Droughts – Gardens And Dry Land Farming

Texas farmers use business wile to weather drought

2006 to 2011 summery and 2012 is looking little better. The few rains we have received this spring were helpful, but, not anywhere near a drought busting rain event.

It’s nearing the 1st of June 2012, rains have stopped, I have had 5 days above 100 degrees in May. What little grass there is has stopped growing and is turning brown from heat and lack of rain stress.

This years wheat crop has been cut averaging around 20 bushels an acre, About the break even point for wheat growers. Cows and calf’s are being pushed through sales rings in an effort to thin herds before farmers are forced to buy hay for feeding and haul water daily to keep them healthy.

Linda Galayda hauled water and flagged down truck drivers to ask about their hay. She sold calves and young cows and made her son leave their East Texas family ranch for a job in San Antonio, Texas.

Bob and Darlene Stryk heeded lessons from a dry spell 16 years ago and kept their 130-year-old farm afloat by selling higher-priced, specialty products like raw milk and cheddar cheese before the drought forced them to make their most difficult decision yet.

A drought that parched the vast Texas and Oklahoma landscape, sucking dry ponds, lakes and reservoirs and severely damaging soil and grasslands, traumatized farmers and ranchers. Like their ancestors who survived the Dust Bowl and the 7 year dry spell of the 1950s will tell tales about this drought for generations.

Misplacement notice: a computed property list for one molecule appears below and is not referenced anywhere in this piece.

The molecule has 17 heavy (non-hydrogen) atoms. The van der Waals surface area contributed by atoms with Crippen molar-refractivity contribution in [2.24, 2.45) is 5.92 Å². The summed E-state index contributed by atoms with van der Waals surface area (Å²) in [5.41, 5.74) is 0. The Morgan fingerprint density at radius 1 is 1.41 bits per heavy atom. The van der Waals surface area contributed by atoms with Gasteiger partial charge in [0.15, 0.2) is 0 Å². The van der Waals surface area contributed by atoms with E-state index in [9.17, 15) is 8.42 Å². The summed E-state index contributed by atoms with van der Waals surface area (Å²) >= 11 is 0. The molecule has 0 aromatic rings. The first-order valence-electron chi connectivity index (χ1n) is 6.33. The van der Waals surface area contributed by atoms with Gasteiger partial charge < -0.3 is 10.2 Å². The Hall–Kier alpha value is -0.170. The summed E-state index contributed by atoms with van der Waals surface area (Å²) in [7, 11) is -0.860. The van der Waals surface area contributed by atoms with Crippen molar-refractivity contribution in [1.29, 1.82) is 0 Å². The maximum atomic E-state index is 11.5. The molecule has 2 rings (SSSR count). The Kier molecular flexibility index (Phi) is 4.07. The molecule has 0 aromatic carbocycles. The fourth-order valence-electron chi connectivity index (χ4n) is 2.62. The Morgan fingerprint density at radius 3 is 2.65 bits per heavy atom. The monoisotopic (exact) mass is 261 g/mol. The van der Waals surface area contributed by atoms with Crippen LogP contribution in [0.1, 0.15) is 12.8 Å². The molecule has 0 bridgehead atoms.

Galayda actually flagged down trucks that were carrying quality hay … and asked them ‘Where’s this hay coming from? Cows that weren’t pregnant, heifers or young females with the smallest deficiency and other any less than perfect bovine was sold.

A first in Darlene and Bob Stryk’s 26-year marriage their hay barn was empty and the pond was mud, also a first since the Stryk family purchased the farm in 1882.

This drought that began has yet to eclipse the infamous dry spell of the 1950s, a bleak period when the skies stubbornly withheld moisture. It was the state’s worst drought ever.

Pete Bonds said “I hope this is not going to be like the drought of the ’50s, he has cattle ranches in 27 Texas counties. He recalls how the extreme dry weather wicked away the water levels in creeks, ponds and lakes.” From 1949 to 1957, Texas and southwest Oklahoma got 30 to 50 percent less rain than normal, and temperatures were above average. In search of grazing land, many Texas ranchers took their cattle to Kansas.

Not from the USA. Please leave me comment about your home town and country.

Why is common sense so uncommon?
Don’t be Shy. Leave me your Comment(s)


2 responses to “Droughts – Gardens And Dry Land Farming

  1. Thanks for helping educate readers about gardening and modern ag issues. I appreciate your perspective. Here’s a Sunshine Award:


  2. Not only people suffer, it’s the animals as well. This is devastating our agricultural back bone! Hope you all get some rain, little bit at a time, soon!


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